Capturing the attention of 200 primary school students is a difficult task. Holding their attention can be an impossible chore.
It wasn’t a problem though for cross country legends Lynn Jennings, John Treacy and Paul Tergat this morning during a presentation at the packed auditorium of the Aby Skole school in Aarhus, Denmark. After all, a trio that’s combined to win ten individual world cross country titles between them shouldn’t have much of a problem entertaining a roomful of pre-teens.
For Tergat, whose status in the sport rose to that of legend after winning five successive world cross country titles, all it took was his answer to a young boy who asked him to say something in “African”.
“Say something in Swahili, you mean,” he said, laughing, before offering a loud heartfelt greeting: “Hujambo!”
That’s “hello” in the Kenyan’s native Swahili, a word that would be the refrain for much of the rest of the morning, both at the presentation at the school, and then again later, when Jennings, Treacy, legendary coach Jack Waitz and Carsten Jørgensen, a former world orienteering champion from Denmark, led a five-station cross country training workshop with the students — again, nearly 200 in all– at a nearby park.
“Sport,” Tergat said, “brings people together. Even when we don’t speak the same language, our common language is sport.”
Tergat told the students of how important sport has been in his life, especially in his formative years, well before he became one of the most recognised runners on the planet.
“Sport can help you in every way. It helps you focus better in the classroom, which then helps you all through life.”
For Jennings, all it took to win over the crowd was to pass around one of the three successive gold medals she earned from 1990 to 1992. And then sharing what’s driven her passion for running, especially cross country.
“Running is primal,” she said. “Running in nature is the most natural thing you can do. I won many times on the track, but accomplishments at the World Cross Country Championships always meant the most to me.”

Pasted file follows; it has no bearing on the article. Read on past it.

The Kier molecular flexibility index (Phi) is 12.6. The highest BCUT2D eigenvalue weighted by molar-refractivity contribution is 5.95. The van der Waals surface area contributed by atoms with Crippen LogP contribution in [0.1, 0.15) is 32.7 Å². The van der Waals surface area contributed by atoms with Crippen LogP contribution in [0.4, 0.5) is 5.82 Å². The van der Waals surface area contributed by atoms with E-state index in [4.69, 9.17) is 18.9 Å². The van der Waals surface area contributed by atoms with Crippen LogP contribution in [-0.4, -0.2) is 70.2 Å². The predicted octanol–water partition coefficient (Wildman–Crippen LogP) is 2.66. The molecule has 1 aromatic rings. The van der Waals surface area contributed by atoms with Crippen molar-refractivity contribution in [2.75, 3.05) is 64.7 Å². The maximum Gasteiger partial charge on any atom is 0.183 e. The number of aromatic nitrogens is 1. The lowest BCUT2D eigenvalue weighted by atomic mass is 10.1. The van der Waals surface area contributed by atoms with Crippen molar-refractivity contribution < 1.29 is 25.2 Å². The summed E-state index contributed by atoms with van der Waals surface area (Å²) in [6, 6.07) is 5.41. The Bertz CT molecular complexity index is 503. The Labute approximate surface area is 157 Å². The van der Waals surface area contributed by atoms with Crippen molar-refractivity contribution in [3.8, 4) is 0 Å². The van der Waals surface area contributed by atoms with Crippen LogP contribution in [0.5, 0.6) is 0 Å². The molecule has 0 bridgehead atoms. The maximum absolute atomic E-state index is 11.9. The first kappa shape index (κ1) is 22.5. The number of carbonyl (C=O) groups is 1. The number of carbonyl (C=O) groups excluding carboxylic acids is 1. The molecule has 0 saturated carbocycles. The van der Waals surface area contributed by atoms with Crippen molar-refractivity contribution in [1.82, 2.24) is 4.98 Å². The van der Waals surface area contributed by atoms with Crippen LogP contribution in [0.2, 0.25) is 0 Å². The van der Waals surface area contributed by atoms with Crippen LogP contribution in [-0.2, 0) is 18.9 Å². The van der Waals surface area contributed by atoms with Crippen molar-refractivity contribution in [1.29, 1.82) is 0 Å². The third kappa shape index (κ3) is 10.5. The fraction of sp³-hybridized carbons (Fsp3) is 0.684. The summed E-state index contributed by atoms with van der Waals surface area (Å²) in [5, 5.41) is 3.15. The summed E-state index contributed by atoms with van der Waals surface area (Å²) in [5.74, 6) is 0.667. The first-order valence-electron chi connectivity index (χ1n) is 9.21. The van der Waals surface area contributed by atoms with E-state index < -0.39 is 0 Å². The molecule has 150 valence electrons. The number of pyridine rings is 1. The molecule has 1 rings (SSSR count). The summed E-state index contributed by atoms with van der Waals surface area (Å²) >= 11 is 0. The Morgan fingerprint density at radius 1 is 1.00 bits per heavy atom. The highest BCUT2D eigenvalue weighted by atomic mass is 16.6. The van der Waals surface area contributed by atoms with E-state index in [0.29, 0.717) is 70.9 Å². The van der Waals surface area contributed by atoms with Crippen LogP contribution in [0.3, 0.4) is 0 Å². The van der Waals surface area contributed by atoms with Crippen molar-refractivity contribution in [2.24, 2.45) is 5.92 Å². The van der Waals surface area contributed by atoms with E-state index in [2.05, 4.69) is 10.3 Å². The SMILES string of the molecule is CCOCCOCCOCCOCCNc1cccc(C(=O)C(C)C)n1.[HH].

Like Tergat, Jennings said running has offered life lessons that extend well beyond sport. So does losing.
“I won many races, but I didn’t win even more. And I learned much more from the races I didn’t win.”
Treacy, whose successful title defence before a home crowd in Limerick led the top of the national news programmes for an entire week, spoke of the camaraderie he believes is inherent to the sport.
“One thing about the sport is that we’re all great pals,” he said. “Because we all know how hard it is to run cross country and to train hard. So I think that’s what brings us all together.”
The training tips continued at the nearby Gjellerup Forest Park where the students practiced uphill and downhill running (courtesy of Jennings), Fartlek training (courtesy of Waitz), managing curves and shifting terrain (with Treacy), relay running (Jørgensen) and running for records (with former marathon world record holder Tergat).
As the session wound down, many of the aspiring runners were clearly tired, but a few, perhaps driven by Treacy’s earlier parting words, were clearly eager to take on a few more rounds through the forest under the bright early afternoon sun.
“Go out, enjoy it, and set your own goals for yourself,” Treacy said. “Not everyone can be a champion but everyone can beat their personal best. So pursue it and enjoy it.”
Bob Ramsak for the IAAF